PAUL RYAN: --fundamentally believe that this tax code and this tax reform will give us faster economic growth. Faster economic growth helps raise the economy which raises revenues. And that helps us tackle the deficit. There's two things we've got to do to get rid of this debt. Deal with entitlements, that's why we're frustrated health care reform hasn't passed the senate yet. Deal with runaway spending, but also grow the economy. This helps grow the economy. So if you're asking me whether it's going to be deficit neutral tax reform, that's what it has to be for us to be able to pass the bill--

JOHN DICKERSON: After ten years? So it will -- but what about the debt, in terms of the additional money to the debt from this? Not deficit year-to-year but overall--

PAUL RYAN: If this results in giving us a faster economic growth, that will help us reduce our debt.

JOHN DICKERSON: What a lot of people who've known you for a long time and have worked on these issues, when they hear you say, "If this gives us growth," they say, "He's gone to the dark side."

PAUL RYAN: I think it's the bright side, which is economic growth--

JOHN DICKERSON: These are the-- sure. But they say the growth of the kind that--

PAUL RYAN: Two things.

JOHN DICKERSON: --we'll need to fund this is just beyond the reality--

PAUL RYAN: Two things. Two things. You've got to have tax reform to get faster economic growth. Faster economic growth is necessary for us to get our debt under control. But you also have to reform entitlement programs.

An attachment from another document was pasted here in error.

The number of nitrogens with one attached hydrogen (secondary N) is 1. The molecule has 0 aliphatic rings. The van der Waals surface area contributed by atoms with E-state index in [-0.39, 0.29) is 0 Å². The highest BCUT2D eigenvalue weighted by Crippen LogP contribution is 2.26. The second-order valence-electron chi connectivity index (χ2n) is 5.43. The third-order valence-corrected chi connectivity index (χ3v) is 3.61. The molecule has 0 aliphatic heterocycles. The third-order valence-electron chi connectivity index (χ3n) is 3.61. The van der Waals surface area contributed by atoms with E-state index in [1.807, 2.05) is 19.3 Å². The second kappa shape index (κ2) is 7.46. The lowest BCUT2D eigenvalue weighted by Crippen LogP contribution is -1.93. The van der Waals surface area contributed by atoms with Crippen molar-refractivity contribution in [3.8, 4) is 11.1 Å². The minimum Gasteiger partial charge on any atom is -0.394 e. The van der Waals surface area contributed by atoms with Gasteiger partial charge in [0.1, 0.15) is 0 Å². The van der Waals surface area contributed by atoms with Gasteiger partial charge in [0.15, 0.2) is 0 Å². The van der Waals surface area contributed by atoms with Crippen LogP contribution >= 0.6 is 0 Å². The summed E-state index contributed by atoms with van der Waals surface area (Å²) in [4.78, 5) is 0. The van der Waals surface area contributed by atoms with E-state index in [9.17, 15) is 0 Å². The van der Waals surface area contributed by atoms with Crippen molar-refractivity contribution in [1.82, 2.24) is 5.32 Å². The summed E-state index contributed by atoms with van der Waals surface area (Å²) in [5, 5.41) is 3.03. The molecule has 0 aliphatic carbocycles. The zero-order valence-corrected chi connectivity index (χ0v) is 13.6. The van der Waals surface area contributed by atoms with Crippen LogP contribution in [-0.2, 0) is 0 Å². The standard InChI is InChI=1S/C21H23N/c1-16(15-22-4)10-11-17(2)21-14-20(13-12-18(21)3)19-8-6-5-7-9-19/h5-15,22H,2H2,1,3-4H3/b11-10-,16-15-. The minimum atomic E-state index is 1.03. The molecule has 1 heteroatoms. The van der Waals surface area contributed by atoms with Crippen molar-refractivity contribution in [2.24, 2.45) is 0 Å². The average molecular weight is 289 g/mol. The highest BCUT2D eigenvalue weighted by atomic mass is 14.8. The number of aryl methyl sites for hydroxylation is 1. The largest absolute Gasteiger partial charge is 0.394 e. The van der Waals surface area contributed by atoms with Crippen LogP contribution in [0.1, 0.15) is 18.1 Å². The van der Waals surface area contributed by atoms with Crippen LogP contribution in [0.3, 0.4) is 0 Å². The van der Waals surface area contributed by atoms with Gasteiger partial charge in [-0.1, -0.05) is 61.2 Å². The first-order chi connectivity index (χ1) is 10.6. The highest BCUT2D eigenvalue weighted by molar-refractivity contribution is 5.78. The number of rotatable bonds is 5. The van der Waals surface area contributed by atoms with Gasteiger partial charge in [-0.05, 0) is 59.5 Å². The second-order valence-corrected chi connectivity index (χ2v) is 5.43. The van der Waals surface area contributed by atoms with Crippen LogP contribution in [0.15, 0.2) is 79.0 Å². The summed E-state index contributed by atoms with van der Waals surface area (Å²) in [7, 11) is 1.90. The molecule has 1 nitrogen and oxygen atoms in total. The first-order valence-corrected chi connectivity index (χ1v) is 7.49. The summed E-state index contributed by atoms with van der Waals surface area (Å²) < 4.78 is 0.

JOHN DICKERSON: Could you tie entitlement reform to this, as some in the Freedom Caucus want?

PAUL RYAN: You could, but I think we would kill tax reform if we did. Because, let me just show you one piece of evidence, the senate can't get health care out of the senate. So if we put something that has been proven to fail in the senate to tax reform, we would kill tax reform. So why would we do that?

JOHN DICKERSON: Well that leads us to politics. And the Affordable Care Act, it didn't make it through in the senate. Why is it going to make it through the senate this time?

PAUL RYAN: You talking about tax reform?

JOHN DICKERSON: Uh-huh.

PAUL RYAN: I think it'll make it through for a few reasons. Number one, we did this on the front-end, we negotiated a framework so that we all agree what this needs to look like at the front-end. In health care what we did was, we passed a bill in the house and then the senate looked at our bill and decided to go a different direction. And here we are. We have more consensus on tax reform as Republicans and we have less consensus on health care reform as Republicans.